Economics of Beekeeping in Alberta 2011

 
 
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Introduction

Costs and returns for livestock, crops and several other enterprises have been monitored in the province in an extensive way since the 1960s. These studies have been viewed as an important tool for assisting producers in their cropping decisions and the federal and provincial governments in developing policies and programs for the different farm enterprises. Where information gaps existed in other provinces, results from these studies have served as the basis to fill those gaps.

The beekeeping sector is a vital component of the agricultural industry in Alberta. The major enterprises of the beekeeping industry in Alberta are honey production and pollination. A business analysis of beekeeping operations in 2011 across the province shows that a third enterprise – selling of bees (queens, over wintered nuclei (nucs), and hives) is emerging. Currently, there are 880 beekeepers and 282,000 bee colonies in Alberta. Approximately 85 percent of bee colonies are in commercial operations. Over 75,000 bee colonies are annually rented for pollinating pedigreed hybrid canola seed to ensure high yield of canola seed for farmers.

This report provides detailed information on the economics of beekeeping in the province, specifically for honey production and pollination during the 2011 production year. The 2011 costs and return study is a continuing effort to monitor honey/pollination enterprise production in the province which has been done periodically by the Economics Branch of Alberta Agriculture and Rural Development since the early 1970s. The last cost of production survey was completed in 2008. Information presented in this report can be used for several purposes including preparation of feasibility studies, program evaluation and policy development for the honey/pollination industry, etc. It would also assist individual study participants to compare their costs and returns with the group averages to better develop/manage their operations.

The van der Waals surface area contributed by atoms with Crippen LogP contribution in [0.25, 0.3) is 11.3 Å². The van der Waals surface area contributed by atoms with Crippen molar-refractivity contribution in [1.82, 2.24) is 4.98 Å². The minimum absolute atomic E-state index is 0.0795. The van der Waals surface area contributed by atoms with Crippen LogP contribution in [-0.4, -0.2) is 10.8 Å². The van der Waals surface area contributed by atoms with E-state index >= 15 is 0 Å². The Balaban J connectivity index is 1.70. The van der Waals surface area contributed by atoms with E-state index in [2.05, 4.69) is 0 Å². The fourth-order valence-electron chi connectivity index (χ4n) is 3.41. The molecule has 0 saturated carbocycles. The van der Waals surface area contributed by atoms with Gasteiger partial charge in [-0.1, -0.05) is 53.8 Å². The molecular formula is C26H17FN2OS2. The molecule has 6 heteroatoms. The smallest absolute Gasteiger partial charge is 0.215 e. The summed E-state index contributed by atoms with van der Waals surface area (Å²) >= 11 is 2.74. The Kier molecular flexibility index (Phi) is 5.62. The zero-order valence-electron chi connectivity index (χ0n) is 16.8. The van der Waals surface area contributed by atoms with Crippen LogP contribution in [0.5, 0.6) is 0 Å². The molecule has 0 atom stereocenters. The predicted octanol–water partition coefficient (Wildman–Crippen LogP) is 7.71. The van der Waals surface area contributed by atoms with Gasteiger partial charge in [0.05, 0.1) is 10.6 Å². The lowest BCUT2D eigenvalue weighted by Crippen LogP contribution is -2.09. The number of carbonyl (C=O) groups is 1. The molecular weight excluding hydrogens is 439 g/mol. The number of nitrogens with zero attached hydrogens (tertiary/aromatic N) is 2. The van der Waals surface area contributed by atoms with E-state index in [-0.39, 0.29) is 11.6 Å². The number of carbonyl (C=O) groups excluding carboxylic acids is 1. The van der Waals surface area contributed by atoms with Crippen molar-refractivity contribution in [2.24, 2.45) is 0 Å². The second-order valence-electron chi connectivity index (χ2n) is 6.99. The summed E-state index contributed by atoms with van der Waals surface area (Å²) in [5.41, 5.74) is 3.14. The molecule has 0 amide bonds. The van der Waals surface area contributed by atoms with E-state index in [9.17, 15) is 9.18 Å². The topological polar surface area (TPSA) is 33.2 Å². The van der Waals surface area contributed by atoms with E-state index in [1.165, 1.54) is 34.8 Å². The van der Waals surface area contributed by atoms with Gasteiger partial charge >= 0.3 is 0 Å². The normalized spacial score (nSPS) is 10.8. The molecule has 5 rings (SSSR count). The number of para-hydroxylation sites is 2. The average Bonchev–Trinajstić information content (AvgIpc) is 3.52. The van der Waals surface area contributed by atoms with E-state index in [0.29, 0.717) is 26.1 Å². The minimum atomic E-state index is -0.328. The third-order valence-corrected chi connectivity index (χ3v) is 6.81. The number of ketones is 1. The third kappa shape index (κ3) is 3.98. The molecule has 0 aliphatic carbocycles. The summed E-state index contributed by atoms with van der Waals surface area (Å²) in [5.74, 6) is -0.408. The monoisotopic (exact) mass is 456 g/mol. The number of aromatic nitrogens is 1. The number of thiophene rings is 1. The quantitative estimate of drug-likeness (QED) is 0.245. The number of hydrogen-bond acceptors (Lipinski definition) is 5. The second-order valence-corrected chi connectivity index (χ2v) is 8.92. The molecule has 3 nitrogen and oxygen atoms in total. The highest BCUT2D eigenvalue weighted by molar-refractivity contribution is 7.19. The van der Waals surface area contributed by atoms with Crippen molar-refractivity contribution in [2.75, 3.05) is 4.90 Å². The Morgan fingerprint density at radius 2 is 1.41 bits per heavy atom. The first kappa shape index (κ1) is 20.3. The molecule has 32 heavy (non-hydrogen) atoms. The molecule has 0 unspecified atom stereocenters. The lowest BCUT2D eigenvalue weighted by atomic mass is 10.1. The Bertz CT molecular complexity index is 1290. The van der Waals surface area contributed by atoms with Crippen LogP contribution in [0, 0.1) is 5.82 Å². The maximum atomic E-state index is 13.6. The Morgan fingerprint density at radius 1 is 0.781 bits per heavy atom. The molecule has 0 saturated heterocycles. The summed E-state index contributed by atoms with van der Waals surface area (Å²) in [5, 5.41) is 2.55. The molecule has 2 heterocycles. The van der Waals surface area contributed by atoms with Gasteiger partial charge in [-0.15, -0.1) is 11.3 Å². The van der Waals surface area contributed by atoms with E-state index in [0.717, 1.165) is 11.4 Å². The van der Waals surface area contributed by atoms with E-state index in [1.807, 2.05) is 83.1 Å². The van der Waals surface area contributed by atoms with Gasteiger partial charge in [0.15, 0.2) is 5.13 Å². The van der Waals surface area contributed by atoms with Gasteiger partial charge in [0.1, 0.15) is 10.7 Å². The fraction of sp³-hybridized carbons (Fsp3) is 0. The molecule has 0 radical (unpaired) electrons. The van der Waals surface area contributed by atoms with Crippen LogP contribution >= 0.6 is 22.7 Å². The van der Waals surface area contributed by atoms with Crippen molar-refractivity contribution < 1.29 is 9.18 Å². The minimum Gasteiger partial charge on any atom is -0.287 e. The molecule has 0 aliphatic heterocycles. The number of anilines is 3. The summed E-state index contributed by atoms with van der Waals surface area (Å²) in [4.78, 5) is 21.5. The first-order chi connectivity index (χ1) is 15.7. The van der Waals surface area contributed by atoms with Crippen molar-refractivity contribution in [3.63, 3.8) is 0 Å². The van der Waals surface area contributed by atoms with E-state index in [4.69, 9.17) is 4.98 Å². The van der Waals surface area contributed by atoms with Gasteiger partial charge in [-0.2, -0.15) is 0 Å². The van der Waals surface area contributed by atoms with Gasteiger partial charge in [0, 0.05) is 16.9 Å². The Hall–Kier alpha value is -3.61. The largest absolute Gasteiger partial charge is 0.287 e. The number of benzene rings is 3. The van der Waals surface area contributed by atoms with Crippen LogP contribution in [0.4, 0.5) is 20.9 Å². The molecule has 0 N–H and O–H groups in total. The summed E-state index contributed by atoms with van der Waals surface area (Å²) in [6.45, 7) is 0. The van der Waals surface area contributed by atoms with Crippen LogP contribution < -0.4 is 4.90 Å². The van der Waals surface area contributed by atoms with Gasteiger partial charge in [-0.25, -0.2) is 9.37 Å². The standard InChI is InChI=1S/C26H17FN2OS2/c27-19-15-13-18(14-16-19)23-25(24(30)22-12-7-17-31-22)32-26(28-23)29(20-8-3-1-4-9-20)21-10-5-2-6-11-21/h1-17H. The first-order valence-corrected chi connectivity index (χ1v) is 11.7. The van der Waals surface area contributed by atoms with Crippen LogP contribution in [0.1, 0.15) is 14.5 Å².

Objectives of the Study
Following are the objectives of this study:

  1. To determine production costs and returns associated with beekeeping in Alberta.
  2. To establish physical input/output relationships for beekeeping in Alberta.
  3. To provide each study participant with a detailed analysis of his/her beekeeping operation and opportunity to compare the operation with the group averages.
  4. To observe regional differences in costs and returns for beekeeping operations across the province.
  5. To document how variation in size of operation affects net returns.
  6. To provide an up-to-date economic report on the beekeeping in Alberta to assist governments in developing programs and policies for this industry.

The Study Sample
The sample for the 2011 study was randomly selected from the list of honey producers. The random selection of the sample ensured a representative cross section of producers in the province. A total of 76 producers were selected to be surveyed personally to obtain detailed cost and return information. About twenty one (21) beekeepers across the province completed the questionnaires for the 2011study. Fourteen (14) beekeepers produced only honey while the remaining seven (7) study participants rented their hives for pollination and extracted honey also.

Regional breakdown of the 21 beekeepers producing honey and renting out hives for pollination is as follows:

REGION
NUMBER OF PARTICIPANTS
AVERAGE NUMBER OF HIVES PER BEEKEEPER
Southern, Central and North East
9
2,890
North West
5
1,022
Peace River
7
1,412
TOTAL
21
1,952
The study sample of 21 beekeepers was further divided into the following two groups by size of operation.
BY SIZE OF BEEKEEPING
OPERATION
NUMBER OF PARTICIPANTS
AVERAGE NUMBER OF
HIVES PER BEEKEEPER
Up to 1,000 hives
10
527
Over 1,000 hives
11
3,248
TOTAL
21
1,952

Furthermore, the study sample was classified by beekeepers producing only honey and those renting out hives for pollination and extracting honey as well. Following is classification by region and by size of operation.